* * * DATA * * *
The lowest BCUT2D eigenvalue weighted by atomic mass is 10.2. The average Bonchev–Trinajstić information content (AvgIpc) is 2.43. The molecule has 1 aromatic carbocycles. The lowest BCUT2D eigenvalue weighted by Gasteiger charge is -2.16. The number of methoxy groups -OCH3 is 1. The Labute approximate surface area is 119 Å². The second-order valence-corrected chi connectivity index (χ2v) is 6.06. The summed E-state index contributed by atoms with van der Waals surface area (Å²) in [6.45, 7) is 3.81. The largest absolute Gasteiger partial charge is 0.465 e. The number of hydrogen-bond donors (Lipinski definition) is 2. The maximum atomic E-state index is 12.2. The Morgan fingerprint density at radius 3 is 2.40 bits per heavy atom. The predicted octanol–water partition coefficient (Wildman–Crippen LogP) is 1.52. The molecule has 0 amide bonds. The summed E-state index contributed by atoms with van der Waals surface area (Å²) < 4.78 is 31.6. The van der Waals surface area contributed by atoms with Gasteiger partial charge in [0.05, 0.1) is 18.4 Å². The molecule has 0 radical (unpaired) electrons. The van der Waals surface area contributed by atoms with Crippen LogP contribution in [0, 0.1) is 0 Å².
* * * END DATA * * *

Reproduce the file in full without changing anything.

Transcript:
The lowest BCUT2D eigenvalue weighted by atomic mass is 10.2. The average Bonchev–Trinajstić information content (AvgIpc) is 2.43. The molecule has 1 aromatic carbocycles. The lowest BCUT2D eigenvalue weighted by Gasteiger charge is -2.16. The number of methoxy groups -OCH3 is 1. The Labute approximate surface area is 119 Å². The second-order valence-corrected chi connectivity index (χ2v) is 6.06. The summed E-state index contributed by atoms with van der Waals surface area (Å²) in [6.45, 7) is 3.81. The largest absolute Gasteiger partial charge is 0.465 e. The number of hydrogen-bond donors (Lipinski definition) is 2. The maximum atomic E-state index is 12.2. The Morgan fingerprint density at radius 3 is 2.40 bits per heavy atom. The predicted octanol–water partition coefficient (Wildman–Crippen LogP) is 1.52. The molecule has 0 amide bonds. The summed E-state index contributed by atoms with van der Waals surface area (Å²) < 4.78 is 31.6. The van der Waals surface area contributed by atoms with Gasteiger partial charge in [0.05, 0.1) is 18.4 Å². The molecule has 0 radical (unpaired) electrons. The van der Waals surface area contributed by atoms with Crippen LogP contribution in [0, 0.1) is 0 Å².